Role of social norms and institutional characteristics in driving corruption


Corruption in healthcare is widespread and consequential. Informal payments are a common form of petty corruption, especially in low- and middle-income countries. Using data from the Life in Transition Survey encompassing 33 countries across Europe and Central Asia, I analyze the prevalence and reasons behind informal payments made to public health providers. In addition to individual- and system-level factors often used in the literature, I also introduce a latent measure of social norms related to high levels of corruption. These are associated with a higher prevalence of making informal payments. This paper also bridges a gap between the corruption literature and health investigations of informal payments by introducing an analysis of why payments were made. I find that the association between health system characteristics and informal payments prevalence differs based on the reason for payment. This difference is further exacerbated by the existence of corruption-related social norms. The results of this analysis highlight the need to revisit existing anti-corruption policies. I test the robustness of the results by performing a Heckman correction analysis to control for missing data.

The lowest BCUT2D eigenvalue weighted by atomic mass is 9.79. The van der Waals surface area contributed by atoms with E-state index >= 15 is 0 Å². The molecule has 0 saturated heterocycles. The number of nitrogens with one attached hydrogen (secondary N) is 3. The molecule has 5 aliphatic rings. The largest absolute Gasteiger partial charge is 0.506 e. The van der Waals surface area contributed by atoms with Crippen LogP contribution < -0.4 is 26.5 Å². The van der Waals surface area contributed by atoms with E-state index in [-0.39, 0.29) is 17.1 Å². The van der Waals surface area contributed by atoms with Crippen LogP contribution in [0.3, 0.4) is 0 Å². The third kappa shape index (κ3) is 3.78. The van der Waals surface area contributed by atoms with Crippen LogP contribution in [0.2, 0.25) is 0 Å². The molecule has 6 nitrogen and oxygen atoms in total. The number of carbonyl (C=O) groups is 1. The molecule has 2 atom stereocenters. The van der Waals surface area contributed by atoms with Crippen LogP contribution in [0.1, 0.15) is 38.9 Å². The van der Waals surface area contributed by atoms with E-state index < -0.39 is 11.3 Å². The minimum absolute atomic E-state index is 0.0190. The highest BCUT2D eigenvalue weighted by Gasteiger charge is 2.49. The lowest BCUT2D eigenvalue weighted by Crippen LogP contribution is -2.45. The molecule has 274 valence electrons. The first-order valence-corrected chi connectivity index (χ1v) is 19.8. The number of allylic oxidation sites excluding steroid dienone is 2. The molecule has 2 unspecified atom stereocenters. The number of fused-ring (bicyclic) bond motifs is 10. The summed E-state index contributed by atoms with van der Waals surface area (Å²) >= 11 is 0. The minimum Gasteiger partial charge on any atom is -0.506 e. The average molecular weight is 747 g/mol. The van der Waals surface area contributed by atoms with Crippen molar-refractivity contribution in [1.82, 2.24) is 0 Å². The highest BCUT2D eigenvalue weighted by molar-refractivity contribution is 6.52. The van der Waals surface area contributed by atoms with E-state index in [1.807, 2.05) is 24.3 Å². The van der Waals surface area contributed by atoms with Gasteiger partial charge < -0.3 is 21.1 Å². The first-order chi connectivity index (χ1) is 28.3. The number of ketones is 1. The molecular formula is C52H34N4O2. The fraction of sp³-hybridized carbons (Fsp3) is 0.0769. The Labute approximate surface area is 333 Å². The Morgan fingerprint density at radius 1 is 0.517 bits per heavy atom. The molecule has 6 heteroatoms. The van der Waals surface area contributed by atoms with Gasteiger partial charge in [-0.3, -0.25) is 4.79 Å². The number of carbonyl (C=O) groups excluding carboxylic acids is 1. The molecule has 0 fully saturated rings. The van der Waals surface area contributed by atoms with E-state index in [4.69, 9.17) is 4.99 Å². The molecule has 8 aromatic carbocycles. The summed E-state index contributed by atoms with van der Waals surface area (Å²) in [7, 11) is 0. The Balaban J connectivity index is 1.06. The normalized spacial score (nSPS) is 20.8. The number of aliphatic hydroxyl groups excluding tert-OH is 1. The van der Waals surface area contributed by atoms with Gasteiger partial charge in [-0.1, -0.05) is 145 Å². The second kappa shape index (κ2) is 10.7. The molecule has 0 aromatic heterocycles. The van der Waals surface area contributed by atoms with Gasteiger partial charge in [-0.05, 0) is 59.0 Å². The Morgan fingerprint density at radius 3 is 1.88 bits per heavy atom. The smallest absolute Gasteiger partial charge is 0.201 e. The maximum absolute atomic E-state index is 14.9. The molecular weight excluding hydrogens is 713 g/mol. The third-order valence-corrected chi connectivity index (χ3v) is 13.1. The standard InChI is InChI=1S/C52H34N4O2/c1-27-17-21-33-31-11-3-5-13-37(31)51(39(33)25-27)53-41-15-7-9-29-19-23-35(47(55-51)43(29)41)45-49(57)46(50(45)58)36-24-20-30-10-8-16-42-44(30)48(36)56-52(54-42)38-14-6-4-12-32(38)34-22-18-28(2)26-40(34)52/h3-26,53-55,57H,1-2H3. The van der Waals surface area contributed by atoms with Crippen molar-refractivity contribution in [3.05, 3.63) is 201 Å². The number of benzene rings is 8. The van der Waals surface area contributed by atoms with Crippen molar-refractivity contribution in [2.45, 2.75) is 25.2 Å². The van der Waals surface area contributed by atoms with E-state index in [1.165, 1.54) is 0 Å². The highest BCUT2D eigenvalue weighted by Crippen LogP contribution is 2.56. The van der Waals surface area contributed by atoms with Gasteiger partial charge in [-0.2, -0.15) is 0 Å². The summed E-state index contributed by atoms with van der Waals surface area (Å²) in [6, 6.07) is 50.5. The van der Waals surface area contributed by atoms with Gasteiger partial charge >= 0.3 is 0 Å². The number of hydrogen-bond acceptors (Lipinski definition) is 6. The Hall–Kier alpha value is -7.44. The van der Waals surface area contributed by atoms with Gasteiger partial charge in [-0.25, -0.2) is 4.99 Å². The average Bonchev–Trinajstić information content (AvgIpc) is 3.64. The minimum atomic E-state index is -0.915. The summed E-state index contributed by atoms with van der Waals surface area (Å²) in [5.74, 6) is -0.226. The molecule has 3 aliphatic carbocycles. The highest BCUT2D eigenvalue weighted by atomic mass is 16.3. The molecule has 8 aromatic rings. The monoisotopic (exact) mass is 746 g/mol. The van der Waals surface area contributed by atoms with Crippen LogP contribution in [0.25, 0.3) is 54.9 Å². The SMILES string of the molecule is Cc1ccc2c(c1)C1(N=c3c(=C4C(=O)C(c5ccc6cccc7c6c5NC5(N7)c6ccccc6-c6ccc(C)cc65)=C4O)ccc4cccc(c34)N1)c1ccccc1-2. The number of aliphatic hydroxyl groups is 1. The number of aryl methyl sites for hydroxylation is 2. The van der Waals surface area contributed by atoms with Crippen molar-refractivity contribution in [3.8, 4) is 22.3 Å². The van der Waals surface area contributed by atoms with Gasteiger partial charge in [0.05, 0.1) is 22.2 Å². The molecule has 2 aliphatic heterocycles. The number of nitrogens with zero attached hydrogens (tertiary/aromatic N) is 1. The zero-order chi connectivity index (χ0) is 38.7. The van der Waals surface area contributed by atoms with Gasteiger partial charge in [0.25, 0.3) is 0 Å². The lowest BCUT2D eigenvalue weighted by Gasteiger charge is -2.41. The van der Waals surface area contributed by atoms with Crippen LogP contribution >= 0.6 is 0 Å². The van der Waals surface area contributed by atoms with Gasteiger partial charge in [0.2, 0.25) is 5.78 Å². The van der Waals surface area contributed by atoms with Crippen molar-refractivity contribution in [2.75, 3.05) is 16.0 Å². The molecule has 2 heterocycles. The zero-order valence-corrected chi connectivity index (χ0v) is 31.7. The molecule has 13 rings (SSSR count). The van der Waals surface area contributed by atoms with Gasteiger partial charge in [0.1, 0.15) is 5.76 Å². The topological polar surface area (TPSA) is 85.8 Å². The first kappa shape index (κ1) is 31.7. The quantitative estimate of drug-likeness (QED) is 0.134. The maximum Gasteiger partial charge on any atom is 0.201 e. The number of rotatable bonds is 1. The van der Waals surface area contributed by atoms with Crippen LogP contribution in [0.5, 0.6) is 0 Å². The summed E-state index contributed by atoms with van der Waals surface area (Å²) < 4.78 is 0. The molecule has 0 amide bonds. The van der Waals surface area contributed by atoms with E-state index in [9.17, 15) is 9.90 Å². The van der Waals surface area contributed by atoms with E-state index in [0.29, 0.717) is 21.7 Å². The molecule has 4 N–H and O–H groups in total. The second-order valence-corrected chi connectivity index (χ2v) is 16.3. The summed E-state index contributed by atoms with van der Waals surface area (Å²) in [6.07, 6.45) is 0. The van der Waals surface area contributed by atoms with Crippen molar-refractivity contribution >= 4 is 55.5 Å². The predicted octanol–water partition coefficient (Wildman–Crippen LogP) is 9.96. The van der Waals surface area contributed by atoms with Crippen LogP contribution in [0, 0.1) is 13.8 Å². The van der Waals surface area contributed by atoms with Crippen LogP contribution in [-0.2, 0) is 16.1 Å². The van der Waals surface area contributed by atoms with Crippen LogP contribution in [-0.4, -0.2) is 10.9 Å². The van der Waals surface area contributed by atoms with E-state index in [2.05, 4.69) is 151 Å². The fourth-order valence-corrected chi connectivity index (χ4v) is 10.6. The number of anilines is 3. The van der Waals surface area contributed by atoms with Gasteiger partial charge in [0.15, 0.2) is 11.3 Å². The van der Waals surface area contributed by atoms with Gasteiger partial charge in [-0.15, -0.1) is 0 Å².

Academic journal publications:

Parvanova, I. (2024). The effect of institutional characteristics and social norms on corruption in healthcare. Governance., 

Media coverage:

Doctor bribes: Romania finds rare success among persisting healthcare corruption across Europe by Vedrana Simičević, BMJ, [23 February 2024]